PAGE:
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Gautaman Bhaskaran’s review of Aaranya Kaandam

india Updated: Jun 11, 2011 16:13 IST
Gautaman Bhaskaran
Gautaman Bhaskaran
Hindustan Times
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Aaranya Kaandam (Jungle Chapter)
Director: Thiagarajan Kumararaja
Cast: Jackie Shroff, Ravi Krishna, Sampath Raj, Somasundaram, Yasmin Ponappa, Master Vasanth
Rating: ***1/2

There are two debut features in Aaranya Kaandam (Jungle Chapter). One, Thiagarajan Kumararaja helms for the first time. Two, Bollwoodian Jackie Shroff plays for the first time in a Tamil film, and as gangster Singaperumal, he is absolutely superb in his veshti (dhoti) and shirt, bespectacled and impotent, but yet holding a young woman, Subbu (Yasmin Ponappa), as his slave. But what a slave she turns out to be, pairing with the aging don’s Man Friday, Sappai (yet another compelling performance by Ravi Krishna), to inject an exciting twist to the plot.
Gautaman Bhaskaran
Frustrated with and agonised over Singaperumal’s nauseating ways, Subbu plans an escape with the help of Sappai, while intra and inter-gang rivalries slice through the gangster’s smug existence. On the one hand, his second-in-command, Pasupathy (Sampath Raj, yet another fine performance here) is yearning for freedom and his own fiefdom that Singaperumal consistently denies. Not just this, but he also plans to have Pasupathy bumped off. On the other hand, there is Gajendran and his cronies out to take away a bag of cocaine that falls into the hands of a village bumpkin, Kalayan, essayed with wonderful wit by Somasundaram, and his son, Kodukapulli, the pint-sized Vasanth, who turns out to be a sarcastic, but intelligent counterpoint to his father’s drunkenness and waywardness. The cocaine chase by Singaperumal’s men, Gajendran’s ruffians and the father-son duo transforms the movie into a blood splattering sport: Shroff trudges along with a blood stained shirt, while Pasupathy expertly cuts men’s jugular with his knife, mouthing all along the choicest of expletives.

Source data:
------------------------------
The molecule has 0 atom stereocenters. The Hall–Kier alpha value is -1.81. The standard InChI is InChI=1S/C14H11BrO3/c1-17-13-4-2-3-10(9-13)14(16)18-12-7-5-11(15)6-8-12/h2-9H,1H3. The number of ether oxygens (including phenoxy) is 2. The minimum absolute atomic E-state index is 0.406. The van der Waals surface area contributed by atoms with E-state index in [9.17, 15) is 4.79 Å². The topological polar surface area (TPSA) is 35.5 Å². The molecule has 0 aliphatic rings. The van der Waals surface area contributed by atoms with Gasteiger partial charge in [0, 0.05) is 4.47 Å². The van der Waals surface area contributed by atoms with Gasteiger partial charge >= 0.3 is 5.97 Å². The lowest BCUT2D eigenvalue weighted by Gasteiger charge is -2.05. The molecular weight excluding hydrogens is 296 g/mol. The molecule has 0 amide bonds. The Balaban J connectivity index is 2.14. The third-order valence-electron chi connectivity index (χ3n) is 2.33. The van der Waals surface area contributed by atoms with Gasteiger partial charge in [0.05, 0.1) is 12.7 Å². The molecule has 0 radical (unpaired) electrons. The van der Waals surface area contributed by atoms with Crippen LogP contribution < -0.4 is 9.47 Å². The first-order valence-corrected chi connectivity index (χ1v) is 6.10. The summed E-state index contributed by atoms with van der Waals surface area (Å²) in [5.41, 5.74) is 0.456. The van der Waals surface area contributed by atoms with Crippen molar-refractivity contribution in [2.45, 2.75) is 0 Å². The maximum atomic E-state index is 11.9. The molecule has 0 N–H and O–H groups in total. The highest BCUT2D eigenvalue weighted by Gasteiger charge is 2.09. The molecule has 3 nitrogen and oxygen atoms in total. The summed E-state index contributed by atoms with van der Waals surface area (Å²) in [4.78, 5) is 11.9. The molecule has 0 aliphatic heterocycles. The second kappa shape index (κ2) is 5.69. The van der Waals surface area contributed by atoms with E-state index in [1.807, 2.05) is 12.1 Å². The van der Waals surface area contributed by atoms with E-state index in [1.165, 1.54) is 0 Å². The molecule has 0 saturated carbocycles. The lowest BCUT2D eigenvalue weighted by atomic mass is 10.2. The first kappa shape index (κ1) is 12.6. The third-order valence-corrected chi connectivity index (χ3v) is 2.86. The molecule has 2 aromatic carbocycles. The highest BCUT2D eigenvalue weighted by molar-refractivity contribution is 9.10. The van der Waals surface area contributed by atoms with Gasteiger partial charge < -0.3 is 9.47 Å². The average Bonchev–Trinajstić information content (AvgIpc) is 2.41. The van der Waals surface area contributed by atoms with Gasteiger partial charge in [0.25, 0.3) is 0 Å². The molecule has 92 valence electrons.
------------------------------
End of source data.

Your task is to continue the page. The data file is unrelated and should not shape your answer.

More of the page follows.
A nude scene of Shroff thrown in for meaningless effect, and gory violence iced with abusive language had Indian censors squirming. They wanted 52 cuts, but eventually let the film pass with fewer chops and an adult certificate that in any case is widely disregarded in India. It is certainly not a movie for children, for its highly stylised violence -- a la Quentin Tarantino – gives credence to the feeling that problems may only be solved through the gun and the sword.

However, it must be said in defence of Kumararaja’s script that its abundant wit, including a joke about two of southern India’s reigning superstars, Kamal Hassan and Rajnikanth, somewhat blurs the bloody mess that fills the screen and most of the film’s running time of 153 minutes.

Yuvan Shankar Raja’s music often sounds distracting and vaguely familiar, though Aaranya Kaandam steps out of the formulaic song-and-dance romance, choosing instead to focus on the brutal lives of gangsters. Not an original plot though, for we have seen many movies about the underworld. Kumararaja’s is not very different from these, except perhaps his attempts at pushing the narrative largely through style. Watch the way, blood squirts out of bodies, almost making patterns on the canvas. A chapter from the jungle all right, a jungle that reverberates with murderous hisses.